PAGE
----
Blinken seeks 'strong' Latin American pact on migration

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US Secretary of State Antony Blinken speaks with activists against corruption in Panama City (AFP/Brendan SMIALOWSKI) (Brendan SMIALOWSKI)
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The United States is seeking a strong declaration to coordinate on rising migration when Latin American leaders meet in Los Angeles in June, US Secretary of State Antony Blinken said Wednesday.

Blinken is paying a two-day trip to Panama to meet regional counterparts as record numbers of people are displaced around the world -- causing not only a humanitarian crisis but growing political worries for President Joe Biden.

Blinken said the Panama talks aim to "lay the groundwork for a strong declaration by our leaders" at the June 6-10 Summit of the Americas in California.

Blinken called for a "Los Angeles Declaration on migration protection that sets forth our shared principles for a collaborative, coordinated response."

"We can make a profound difference in the lives of our most vulnerable fellow citizens and for the future of our region," he said.

Biden called the summit to highlight his agenda of promoting democracy, with autocratic rulers in the region expected to be excluded.

Nearly 100 million people around the world are displaced -- the most since World War II, with Ukrainians fleeing at a startlingly fast pace since Russia's deadly invasion in February.

Migration rates have been increasing for years in the Western Hemisphere, fueled by conflicts, poverty and disasters worsened by climate change.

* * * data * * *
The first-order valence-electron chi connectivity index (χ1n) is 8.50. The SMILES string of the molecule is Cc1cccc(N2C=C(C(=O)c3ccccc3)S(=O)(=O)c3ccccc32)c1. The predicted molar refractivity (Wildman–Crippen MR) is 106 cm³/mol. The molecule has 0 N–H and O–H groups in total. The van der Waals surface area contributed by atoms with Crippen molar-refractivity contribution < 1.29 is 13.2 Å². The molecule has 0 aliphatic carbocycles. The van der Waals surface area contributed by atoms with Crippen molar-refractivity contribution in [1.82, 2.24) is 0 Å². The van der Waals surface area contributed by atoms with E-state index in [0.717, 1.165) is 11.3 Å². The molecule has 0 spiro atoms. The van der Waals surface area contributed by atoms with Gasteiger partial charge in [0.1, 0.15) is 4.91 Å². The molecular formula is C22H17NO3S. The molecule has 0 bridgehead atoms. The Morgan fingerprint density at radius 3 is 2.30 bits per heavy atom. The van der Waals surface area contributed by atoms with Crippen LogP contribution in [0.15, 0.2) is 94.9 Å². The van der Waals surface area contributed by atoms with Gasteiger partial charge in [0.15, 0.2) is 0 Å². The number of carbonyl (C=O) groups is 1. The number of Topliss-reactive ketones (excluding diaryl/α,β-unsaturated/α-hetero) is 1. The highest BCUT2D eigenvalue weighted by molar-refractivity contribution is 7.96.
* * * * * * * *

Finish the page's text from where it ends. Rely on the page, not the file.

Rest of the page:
US authorities in March apprehended more than 221,000 people on the Mexican border, the most for a single month in more than two decades, an issue sure to be highlighted by Biden's Republican rivals in November congressional elections.

But nations throughout the Americas have been coping with rising migration, largely coming from El Salvador, Guatemala, Haiti, Honduras and Venezuela.

Blinken, accompanied by Homeland Security Secretary Alejandro Mayorkas, renewed calls to focus on root causes of migration, including corruption, political repression and climate change.

But in the near term, he called for coordination to support the nations such as Colombia, Mexico, Panama and Costa Rica that are accommodating migrants.

"We know that no country -- no community -- can solve a challenge as complicated as irregular migration alone."

Panama, a close US partner that is home to the dangerous Durian Gap connecting North and South America, on Tuesday signed an agreement to step up coordination with the United States.

Panamanian Foreign Minister Erika Mouynes highlighted efforts taken by her country, including biometric tracking to identify criminals.

But she said the region needed to speak "with a single voice," including at multilateral institutions to secure shared funding.

"We pass this hard test only if we work on it together," she said.

sct/caw

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